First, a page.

By Courtney Renick-Mayer
Increasing representation of underrepresented talent and creating a space for all employees to thrive continues to be an industry challenge. As we strive to build more diverse, equitable, and inclusive communities within our company, industry, and cities, we are committed to sharing best practices, learnings, and insights through this ongoing series created by our DEI team.
In the U.S., our understanding of gender has evolved significantly in the last 10 years, particularly around the experiences of transgender and nonbinary people. As our collective awareness grows, it’s also critically important that we’re mindful and intentional about our language and word choices. Using the correct pronouns is one seemingly small but incredibly impactful way to show respect for our genderqueer and nonconforming colleagues.
Just like our names, pronouns are part of our identity and carry significant meaning. It’s easy for people to make assumptions about someone based on their appearance and infer their pronouns based on traditional and antiquated perceptions. These assumptions may invalidate who someone is and send the incorrect message that there is only one way gender can appear or be expressed. Assuming someone’s pronouns or using the incorrect pronouns can be offensive, harmful, and exclusionary. However, being mindful about pronouns is an opportunity to check our assumptions, build inclusion, and signal to others that you see, acknowledge, and respect them. It shows that you accept them in a way that is consistent and true to who they are. It also helps ensure we have the most accurate information about another person and refer to them appropriately.
The more cisgender people in particular regularly share pronouns, the less likely genderqueer, transgender, and nonbinary people are to feel pressured or outed. Here are a few simple things we can all do to create a safer environment:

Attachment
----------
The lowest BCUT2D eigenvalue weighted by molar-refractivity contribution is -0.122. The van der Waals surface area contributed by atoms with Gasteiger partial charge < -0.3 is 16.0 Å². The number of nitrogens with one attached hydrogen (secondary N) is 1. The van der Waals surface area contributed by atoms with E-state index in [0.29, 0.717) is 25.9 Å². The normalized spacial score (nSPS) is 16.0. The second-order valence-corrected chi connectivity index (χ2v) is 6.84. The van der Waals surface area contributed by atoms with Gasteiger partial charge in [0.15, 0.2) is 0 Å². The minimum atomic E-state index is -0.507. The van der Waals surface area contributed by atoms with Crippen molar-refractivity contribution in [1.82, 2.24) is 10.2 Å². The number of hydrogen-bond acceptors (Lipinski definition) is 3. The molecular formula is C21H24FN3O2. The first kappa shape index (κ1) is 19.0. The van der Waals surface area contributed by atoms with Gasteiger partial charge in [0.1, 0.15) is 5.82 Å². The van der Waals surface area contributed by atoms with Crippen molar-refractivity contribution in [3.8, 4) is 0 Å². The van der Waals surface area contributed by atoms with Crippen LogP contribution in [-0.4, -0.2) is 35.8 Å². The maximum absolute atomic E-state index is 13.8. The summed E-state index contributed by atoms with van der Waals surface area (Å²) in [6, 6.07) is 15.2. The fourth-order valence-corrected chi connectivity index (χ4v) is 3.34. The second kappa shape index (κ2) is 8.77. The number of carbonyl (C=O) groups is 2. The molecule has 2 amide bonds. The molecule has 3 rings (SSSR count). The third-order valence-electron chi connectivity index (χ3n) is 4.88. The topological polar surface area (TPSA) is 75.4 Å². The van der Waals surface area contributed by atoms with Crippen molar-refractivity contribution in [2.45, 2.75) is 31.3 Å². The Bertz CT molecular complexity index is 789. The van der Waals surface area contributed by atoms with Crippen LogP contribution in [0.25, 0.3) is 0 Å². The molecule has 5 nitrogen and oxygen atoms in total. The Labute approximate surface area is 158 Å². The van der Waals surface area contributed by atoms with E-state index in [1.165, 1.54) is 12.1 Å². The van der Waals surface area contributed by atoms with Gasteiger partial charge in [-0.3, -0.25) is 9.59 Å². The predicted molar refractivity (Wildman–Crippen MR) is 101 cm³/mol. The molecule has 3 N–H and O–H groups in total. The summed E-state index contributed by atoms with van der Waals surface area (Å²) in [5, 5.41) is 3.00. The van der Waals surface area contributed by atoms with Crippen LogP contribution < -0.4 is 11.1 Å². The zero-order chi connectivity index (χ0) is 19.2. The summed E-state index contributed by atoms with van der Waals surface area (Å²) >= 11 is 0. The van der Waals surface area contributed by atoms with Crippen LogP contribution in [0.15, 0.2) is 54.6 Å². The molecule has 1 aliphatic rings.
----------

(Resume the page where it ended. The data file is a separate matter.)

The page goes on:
Modeling inclusive behavior
We all make mistakes and that’s okay. It’s all about how you react and recover. When you misgender someone or use the wrong pronouns, apologize, move on, and try harder next time. Keep your apology brief and don’t make it about you. Here are some reactions to consider:
Pronouns are the words we commonly use in place of people’s names when referring to individuals. Whether we realize it or not, we use pronouns every day. Pronouns can be both gendered (e.g. he/him/his) or non-gendered or nonbinary (e.g. they/them/their) and not gender specific. Someone’s gender expression and outward appearance may not indicate anything about their gender identity or the pronouns they use (see gender identity definitions below). Pronouns are also fluid and may change, and some people don’t use pronouns or may prefer to just be called by their name. Below is a list of commonly used pronouns.
|she||her||hers||herself||She went to work. I worked with her. The project is hers.|
|he||him||his||himself||He went to work. I worked with him. The project is his.|
|they||them||theirs||themself||They went to work. I worked with them. The project is theirs.|
|ze||zir/hir||zirs/hirs||zirself/hirself||Ze went to work. I worked with zir. The project is zirs.|
They/them/theirs is used as a plural pronoun as well as a gender-neutral singular pronoun. Ze/zir/zirs is another gender-neutral pronoun set. Ze is pronounced like the letter Z and zir rhymes with “here.”
Familiarize yourself with other common gender identity terms so you can better understand the role pronouns play a role in who we are and how we show up.
|Gender||Often defined as a social construct of norms, behaviors, and roles that varies between societies and over time. Often categorized as male, female, or nonbinary.|
|Gender identity||One’s own internal sense of self and their gender. Unlike gender expression, gender identity is not outwardly visible to others. Gender identity may or may not align with sex assigned at birth.|
|Sex||Refers to biological status. Is typically assigned at birth usually on the basis of external anatomy. Typically categorized as male, female, or intersex.|
|Gender expression||How a person presents gender outwardly, through behavior, clothing, or other perceived characteristics. Society categorizes these cues as masculine or feminine, although what is considered masculine or feminine changes over time and varies by culture.|
|Cisgender||An adjective that describes a person whose gender identity aligns with the sex assigned at birth.|
|Transgender||An adjective that describes a person whose gender identity differs from the sex assigned at birth.|
|Nonbinary||A term that can be used by people who do not describe themselves or their genders as fitting into the categories of man or woman.|
|Sexual orientation||Physical, romantic, and/or emotional attraction to members of the same and/or other genders. Sexual orientations include gay, lesbian, straight, bisexual, and asexual.|